Grace's Guide

British Industrial History

Grace's Guide is the leading source of historical information on industry and manufacturing in Britain. This web publication contains 148,346 pages of information and 233,846 images on early companies, their products and the people who designed and built them.

Kyoji Suyehiro

From Graces Guide

Revision as of 15:13, 19 December 2017 by RozB (talk | contribs)
(diff) ← Older revision | Latest revision (diff) | Newer revision → (diff)
Jump to: navigation, search

Kyoji Suyehiro (1877-1932)

1932 Obituary[1]


We regret to record the death of Dr. Kyoji Suyehiro, which, we have just learnt, occurred on April 9 last, at the early age of 45. Dr. Suyehiro was a naval architect who had attained a position of eminence in his native land and was well known to many in this country, while in recent years he had devoted much attention to the study of earthquakes and their effects on buildings.

Dr. Suyehiro, who was born in Japan in 1887*(See note below), served an apprenticeship of two years at the Mitsubishi Dockyard, Nagasaki, and also studied for three years at the Engineering College of the Imperial University, Tokio, under Dr. Hillhouse. He was awarded the degree of Doctor of Engineering in 1909, and in 1910 visited this country, where he held a temporary position on the staff of the British Corporation Registry in Glasgow and Newcastle. After further work in the Mitsubishi dockyard he was appointed Superintendent of the ship-repairing shop of the Tokio Municipality, and in 1912 became a member of the Consulting Technical Staff of the Mercantile Marine Bureau, a position he occupied throughout the War. He held both these posts in conjunction with the Chair of Naval Architecture in the Engineering College of the Imperial University at Tokio.

In 1924, as the result of the disaster in the previous year, he turned his attention to the study of earthquakes and their effects on buildings, and published his conclusions in a paper read before the World Engineering Congress, which was held in Japan in 1929. The results of further work on this subject were also embodied in a series of lectures he delivered in the United States last year, and these have been published in the Proceedings of the American Sooiety of Civil Engineers, as well as in a book written by Mr. John R. Freeman.

Dr. Suyehiro was a member of council of the Japanese Society of Naval Architects, to whose Proceedings he was a frequent contributor, his papers including one on anti-rolling tanks, and others dealing with the application of the gyroscope, the gyroscopic vibration of marine steam turbines, and the balancing of turbine rotors. He was elected a member of the Institution of Naval Architects in 1919, and contributed some papers to that body. One of these, “ On the Yawing of Ships Caused by Oscillations amongst Waves,” was a mathematical study of gyroscopic action corroborated by experiments with models in his own tank, while another, “ On the Drift of Ships Caused by Rolling amongst Waves,” was awarded a premium. In 1911, he contributed an article to Engineering on “ The Distribution of Stress in Plates having Discontinuities,” while between that date and 1922 we published several articles from his pen on Shearing Stresses in a Ship’s Structure."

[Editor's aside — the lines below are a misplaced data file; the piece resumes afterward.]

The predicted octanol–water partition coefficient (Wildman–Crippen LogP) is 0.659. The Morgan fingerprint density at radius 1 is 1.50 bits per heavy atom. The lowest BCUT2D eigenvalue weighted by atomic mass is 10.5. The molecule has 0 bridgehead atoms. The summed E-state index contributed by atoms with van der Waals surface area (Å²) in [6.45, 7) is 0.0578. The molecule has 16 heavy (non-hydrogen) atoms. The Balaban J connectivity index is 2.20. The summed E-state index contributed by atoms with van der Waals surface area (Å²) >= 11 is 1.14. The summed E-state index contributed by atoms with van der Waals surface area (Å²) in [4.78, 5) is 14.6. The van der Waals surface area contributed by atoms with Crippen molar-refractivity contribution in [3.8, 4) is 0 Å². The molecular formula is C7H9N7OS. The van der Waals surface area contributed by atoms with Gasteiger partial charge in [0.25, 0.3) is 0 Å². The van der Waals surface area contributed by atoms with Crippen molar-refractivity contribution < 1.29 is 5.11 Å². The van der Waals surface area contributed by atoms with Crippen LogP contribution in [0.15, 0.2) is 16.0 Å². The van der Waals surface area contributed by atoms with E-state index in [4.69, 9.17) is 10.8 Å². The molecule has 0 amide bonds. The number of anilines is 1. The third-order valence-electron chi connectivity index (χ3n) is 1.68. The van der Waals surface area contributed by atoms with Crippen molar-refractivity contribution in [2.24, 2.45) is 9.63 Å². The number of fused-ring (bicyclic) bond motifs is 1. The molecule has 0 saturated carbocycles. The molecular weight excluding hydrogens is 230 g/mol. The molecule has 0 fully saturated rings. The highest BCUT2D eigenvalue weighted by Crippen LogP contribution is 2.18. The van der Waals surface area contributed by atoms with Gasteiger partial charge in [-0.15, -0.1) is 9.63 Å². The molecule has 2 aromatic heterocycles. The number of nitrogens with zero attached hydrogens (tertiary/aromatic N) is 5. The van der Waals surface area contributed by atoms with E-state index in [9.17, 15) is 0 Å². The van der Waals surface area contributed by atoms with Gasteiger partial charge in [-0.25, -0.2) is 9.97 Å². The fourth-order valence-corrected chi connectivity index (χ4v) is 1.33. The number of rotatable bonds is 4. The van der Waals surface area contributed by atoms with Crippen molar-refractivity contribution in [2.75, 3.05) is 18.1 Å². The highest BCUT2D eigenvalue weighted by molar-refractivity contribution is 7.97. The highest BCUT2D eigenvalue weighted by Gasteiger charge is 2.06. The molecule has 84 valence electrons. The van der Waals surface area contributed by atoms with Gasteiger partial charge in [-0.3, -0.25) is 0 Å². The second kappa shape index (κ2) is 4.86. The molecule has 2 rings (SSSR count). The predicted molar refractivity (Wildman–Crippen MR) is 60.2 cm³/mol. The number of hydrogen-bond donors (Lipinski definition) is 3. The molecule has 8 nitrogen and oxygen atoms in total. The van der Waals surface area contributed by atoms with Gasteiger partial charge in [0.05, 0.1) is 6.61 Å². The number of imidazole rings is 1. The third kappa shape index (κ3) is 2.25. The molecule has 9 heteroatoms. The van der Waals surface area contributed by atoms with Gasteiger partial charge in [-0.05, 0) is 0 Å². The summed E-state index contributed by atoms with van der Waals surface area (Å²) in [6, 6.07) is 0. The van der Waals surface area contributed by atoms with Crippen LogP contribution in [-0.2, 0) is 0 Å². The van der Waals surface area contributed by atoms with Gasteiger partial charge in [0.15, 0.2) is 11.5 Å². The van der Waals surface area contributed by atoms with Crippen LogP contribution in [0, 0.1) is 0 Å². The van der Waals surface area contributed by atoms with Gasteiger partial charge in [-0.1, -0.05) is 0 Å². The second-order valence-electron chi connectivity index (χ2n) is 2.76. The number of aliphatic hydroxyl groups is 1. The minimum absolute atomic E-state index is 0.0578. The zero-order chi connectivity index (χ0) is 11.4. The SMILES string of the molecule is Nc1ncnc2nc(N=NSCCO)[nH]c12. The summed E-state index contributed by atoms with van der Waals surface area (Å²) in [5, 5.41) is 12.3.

THE LATE DR. KYOJI SUYEHIRO. : (To the Editor or Engineering.)[2]

Sir,-—I find a misapprehension in the obituary of Dr. Kyoji Suyehiro, which was published in Engineering, July '29, 1932, As I was one, of his assistants and was consulted in connection with Dr. Suyehiro’s work oh engineering'and seismology, as well as his antecedents, I. feel some responsibility in the matter.

Dr. Suyehiro was born in Japan in 1877, not 1887, so that his death occurred at his age of 55. Although his death was not very early in comparison with the mean life of the ordinary Japanese, yet he left many works unfinished. The foundation of the Earthquake Research Institute, of which he worked as the director since 1925, being now made secure, he seemed recently to wish to devote the rest of his life especially to research work of naval architecture. Alas! His' death took place quite suddenly on April 9, 1932, and now he was no more among us.

Yours faithfully,

K. Sezawa.

Earthquake Research Institute,

Tokyo Imperial University.

September 27, 1932.

See Also


Sources of Information